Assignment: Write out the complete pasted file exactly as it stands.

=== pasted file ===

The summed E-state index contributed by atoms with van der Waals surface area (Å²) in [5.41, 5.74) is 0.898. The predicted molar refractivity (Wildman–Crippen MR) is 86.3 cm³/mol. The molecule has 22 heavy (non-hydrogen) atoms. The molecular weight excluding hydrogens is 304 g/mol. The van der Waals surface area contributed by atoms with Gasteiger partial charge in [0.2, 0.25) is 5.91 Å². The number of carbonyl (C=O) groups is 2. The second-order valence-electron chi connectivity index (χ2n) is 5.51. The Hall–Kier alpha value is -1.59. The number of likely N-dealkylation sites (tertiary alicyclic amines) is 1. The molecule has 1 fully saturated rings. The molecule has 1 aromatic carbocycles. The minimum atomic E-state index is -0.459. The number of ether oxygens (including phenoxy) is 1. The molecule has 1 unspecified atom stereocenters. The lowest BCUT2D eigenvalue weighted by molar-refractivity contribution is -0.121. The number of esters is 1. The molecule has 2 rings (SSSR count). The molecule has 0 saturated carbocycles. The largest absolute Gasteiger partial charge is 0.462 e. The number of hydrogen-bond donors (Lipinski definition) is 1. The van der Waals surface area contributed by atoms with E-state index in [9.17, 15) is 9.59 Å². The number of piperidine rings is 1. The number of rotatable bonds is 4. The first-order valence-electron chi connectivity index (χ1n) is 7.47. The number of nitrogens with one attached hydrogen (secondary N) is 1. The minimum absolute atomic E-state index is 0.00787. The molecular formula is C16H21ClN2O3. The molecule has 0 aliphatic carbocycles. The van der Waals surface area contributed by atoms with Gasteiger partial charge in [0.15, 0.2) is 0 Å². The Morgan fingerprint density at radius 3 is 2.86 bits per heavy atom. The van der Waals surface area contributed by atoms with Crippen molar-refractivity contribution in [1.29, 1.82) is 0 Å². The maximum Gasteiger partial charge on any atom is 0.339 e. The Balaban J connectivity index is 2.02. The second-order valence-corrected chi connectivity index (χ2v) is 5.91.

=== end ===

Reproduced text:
The summed E-state index contributed by atoms with van der Waals surface area (Å²) in [5.41, 5.74) is 0.898. The predicted molar refractivity (Wildman–Crippen MR) is 86.3 cm³/mol. The molecule has 22 heavy (non-hydrogen) atoms. The molecular weight excluding hydrogens is 304 g/mol. The van der Waals surface area contributed by atoms with Gasteiger partial charge in [0.2, 0.25) is 5.91 Å². The number of carbonyl (C=O) groups is 2. The second-order valence-electron chi connectivity index (χ2n) is 5.51. The Hall–Kier alpha value is -1.59. The number of likely N-dealkylation sites (tertiary alicyclic amines) is 1. The molecule has 1 fully saturated rings. The molecule has 1 aromatic carbocycles. The minimum atomic E-state index is -0.459. The number of ether oxygens (including phenoxy) is 1. The molecule has 1 unspecified atom stereocenters. The lowest BCUT2D eigenvalue weighted by molar-refractivity contribution is -0.121. The number of esters is 1. The molecule has 2 rings (SSSR count). The molecule has 0 saturated carbocycles. The largest absolute Gasteiger partial charge is 0.462 e. The number of hydrogen-bond donors (Lipinski definition) is 1. The van der Waals surface area contributed by atoms with E-state index in [9.17, 15) is 9.59 Å². The number of piperidine rings is 1. The number of rotatable bonds is 4. The first-order valence-electron chi connectivity index (χ1n) is 7.47. The number of nitrogens with one attached hydrogen (secondary N) is 1. The minimum absolute atomic E-state index is 0.00787. The molecular formula is C16H21ClN2O3. The molecule has 0 aliphatic carbocycles. The van der Waals surface area contributed by atoms with Gasteiger partial charge in [0.15, 0.2) is 0 Å². The Morgan fingerprint density at radius 3 is 2.86 bits per heavy atom. The van der Waals surface area contributed by atoms with Crippen molar-refractivity contribution in [1.29, 1.82) is 0 Å². The maximum Gasteiger partial charge on any atom is 0.339 e. The Balaban J connectivity index is 2.02. The second-order valence-corrected chi connectivity index (χ2v) is 5.91.